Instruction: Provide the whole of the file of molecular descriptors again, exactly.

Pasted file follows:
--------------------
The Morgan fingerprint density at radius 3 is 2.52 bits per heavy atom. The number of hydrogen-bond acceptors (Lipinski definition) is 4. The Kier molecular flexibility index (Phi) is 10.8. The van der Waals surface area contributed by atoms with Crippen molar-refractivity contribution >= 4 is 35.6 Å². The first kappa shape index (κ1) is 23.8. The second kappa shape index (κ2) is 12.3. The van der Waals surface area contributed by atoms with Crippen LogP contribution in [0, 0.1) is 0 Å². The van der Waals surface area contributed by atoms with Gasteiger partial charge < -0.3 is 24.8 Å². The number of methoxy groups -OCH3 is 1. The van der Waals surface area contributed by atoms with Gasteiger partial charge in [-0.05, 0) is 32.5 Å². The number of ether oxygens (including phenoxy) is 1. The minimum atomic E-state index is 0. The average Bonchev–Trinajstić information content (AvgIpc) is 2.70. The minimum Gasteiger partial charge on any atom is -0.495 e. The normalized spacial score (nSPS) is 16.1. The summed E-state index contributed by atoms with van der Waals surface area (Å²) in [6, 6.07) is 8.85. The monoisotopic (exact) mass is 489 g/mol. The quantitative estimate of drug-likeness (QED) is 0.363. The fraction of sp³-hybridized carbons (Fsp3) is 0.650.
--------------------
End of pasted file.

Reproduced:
The Morgan fingerprint density at radius 3 is 2.52 bits per heavy atom. The number of hydrogen-bond acceptors (Lipinski definition) is 4. The Kier molecular flexibility index (Phi) is 10.8. The van der Waals surface area contributed by atoms with Crippen molar-refractivity contribution >= 4 is 35.6 Å². The first kappa shape index (κ1) is 23.8. The second kappa shape index (κ2) is 12.3. The van der Waals surface area contributed by atoms with Crippen LogP contribution in [0, 0.1) is 0 Å². The van der Waals surface area contributed by atoms with Gasteiger partial charge < -0.3 is 24.8 Å². The number of methoxy groups -OCH3 is 1. The van der Waals surface area contributed by atoms with Gasteiger partial charge in [-0.05, 0) is 32.5 Å². The number of ether oxygens (including phenoxy) is 1. The minimum atomic E-state index is 0. The average Bonchev–Trinajstić information content (AvgIpc) is 2.70. The minimum Gasteiger partial charge on any atom is -0.495 e. The normalized spacial score (nSPS) is 16.1. The summed E-state index contributed by atoms with van der Waals surface area (Å²) in [6, 6.07) is 8.85. The monoisotopic (exact) mass is 489 g/mol. The quantitative estimate of drug-likeness (QED) is 0.363. The fraction of sp³-hybridized carbons (Fsp3) is 0.650.